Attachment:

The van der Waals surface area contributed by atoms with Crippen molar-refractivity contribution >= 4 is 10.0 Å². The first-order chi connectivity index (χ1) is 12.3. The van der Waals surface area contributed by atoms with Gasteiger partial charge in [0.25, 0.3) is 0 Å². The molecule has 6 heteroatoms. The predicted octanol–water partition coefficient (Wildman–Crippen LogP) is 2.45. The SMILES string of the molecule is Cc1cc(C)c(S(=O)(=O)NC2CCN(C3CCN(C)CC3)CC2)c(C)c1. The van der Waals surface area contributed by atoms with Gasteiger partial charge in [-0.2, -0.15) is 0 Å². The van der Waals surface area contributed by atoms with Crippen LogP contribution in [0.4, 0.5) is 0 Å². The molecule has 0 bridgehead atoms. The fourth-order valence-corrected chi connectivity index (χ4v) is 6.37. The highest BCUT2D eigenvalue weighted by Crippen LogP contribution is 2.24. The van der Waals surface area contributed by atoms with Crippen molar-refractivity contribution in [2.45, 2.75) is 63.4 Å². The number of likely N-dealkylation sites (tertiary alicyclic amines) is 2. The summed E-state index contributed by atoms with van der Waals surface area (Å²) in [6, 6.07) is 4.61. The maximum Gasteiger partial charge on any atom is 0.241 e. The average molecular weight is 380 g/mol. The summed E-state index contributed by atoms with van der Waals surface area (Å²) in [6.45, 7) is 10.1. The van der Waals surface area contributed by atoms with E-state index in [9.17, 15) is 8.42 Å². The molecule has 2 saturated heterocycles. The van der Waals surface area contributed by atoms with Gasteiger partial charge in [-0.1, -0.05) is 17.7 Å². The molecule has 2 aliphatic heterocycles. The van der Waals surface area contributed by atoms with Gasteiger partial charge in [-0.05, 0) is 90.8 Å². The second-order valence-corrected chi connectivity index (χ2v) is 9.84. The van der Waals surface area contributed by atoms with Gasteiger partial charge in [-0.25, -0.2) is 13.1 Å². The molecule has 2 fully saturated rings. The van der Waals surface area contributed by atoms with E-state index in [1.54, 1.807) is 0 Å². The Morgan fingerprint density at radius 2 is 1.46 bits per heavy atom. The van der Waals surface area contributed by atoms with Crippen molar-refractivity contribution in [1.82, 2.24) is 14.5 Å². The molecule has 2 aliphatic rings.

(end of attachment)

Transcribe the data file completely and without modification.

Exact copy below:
The van der Waals surface area contributed by atoms with Crippen molar-refractivity contribution >= 4 is 10.0 Å². The first-order chi connectivity index (χ1) is 12.3. The van der Waals surface area contributed by atoms with Gasteiger partial charge in [0.25, 0.3) is 0 Å². The molecule has 6 heteroatoms. The predicted octanol–water partition coefficient (Wildman–Crippen LogP) is 2.45. The SMILES string of the molecule is Cc1cc(C)c(S(=O)(=O)NC2CCN(C3CCN(C)CC3)CC2)c(C)c1. The van der Waals surface area contributed by atoms with Gasteiger partial charge in [-0.2, -0.15) is 0 Å². The van der Waals surface area contributed by atoms with Crippen LogP contribution in [0.4, 0.5) is 0 Å². The molecule has 0 bridgehead atoms. The fourth-order valence-corrected chi connectivity index (χ4v) is 6.37. The highest BCUT2D eigenvalue weighted by Crippen LogP contribution is 2.24. The van der Waals surface area contributed by atoms with Crippen molar-refractivity contribution in [2.45, 2.75) is 63.4 Å². The number of likely N-dealkylation sites (tertiary alicyclic amines) is 2. The summed E-state index contributed by atoms with van der Waals surface area (Å²) in [6, 6.07) is 4.61. The maximum Gasteiger partial charge on any atom is 0.241 e. The average molecular weight is 380 g/mol. The summed E-state index contributed by atoms with van der Waals surface area (Å²) in [6.45, 7) is 10.1. The van der Waals surface area contributed by atoms with E-state index in [9.17, 15) is 8.42 Å². The molecule has 2 saturated heterocycles. The van der Waals surface area contributed by atoms with Gasteiger partial charge in [-0.1, -0.05) is 17.7 Å². The molecule has 2 aliphatic heterocycles. The van der Waals surface area contributed by atoms with Gasteiger partial charge in [-0.05, 0) is 90.8 Å². The second-order valence-corrected chi connectivity index (χ2v) is 9.84. The van der Waals surface area contributed by atoms with Gasteiger partial charge in [-0.25, -0.2) is 13.1 Å². The molecule has 2 fully saturated rings. The van der Waals surface area contributed by atoms with E-state index in [1.54, 1.807) is 0 Å². The Morgan fingerprint density at radius 2 is 1.46 bits per heavy atom. The van der Waals surface area contributed by atoms with Crippen molar-refractivity contribution in [1.82, 2.24) is 14.5 Å². The molecule has 2 aliphatic rings.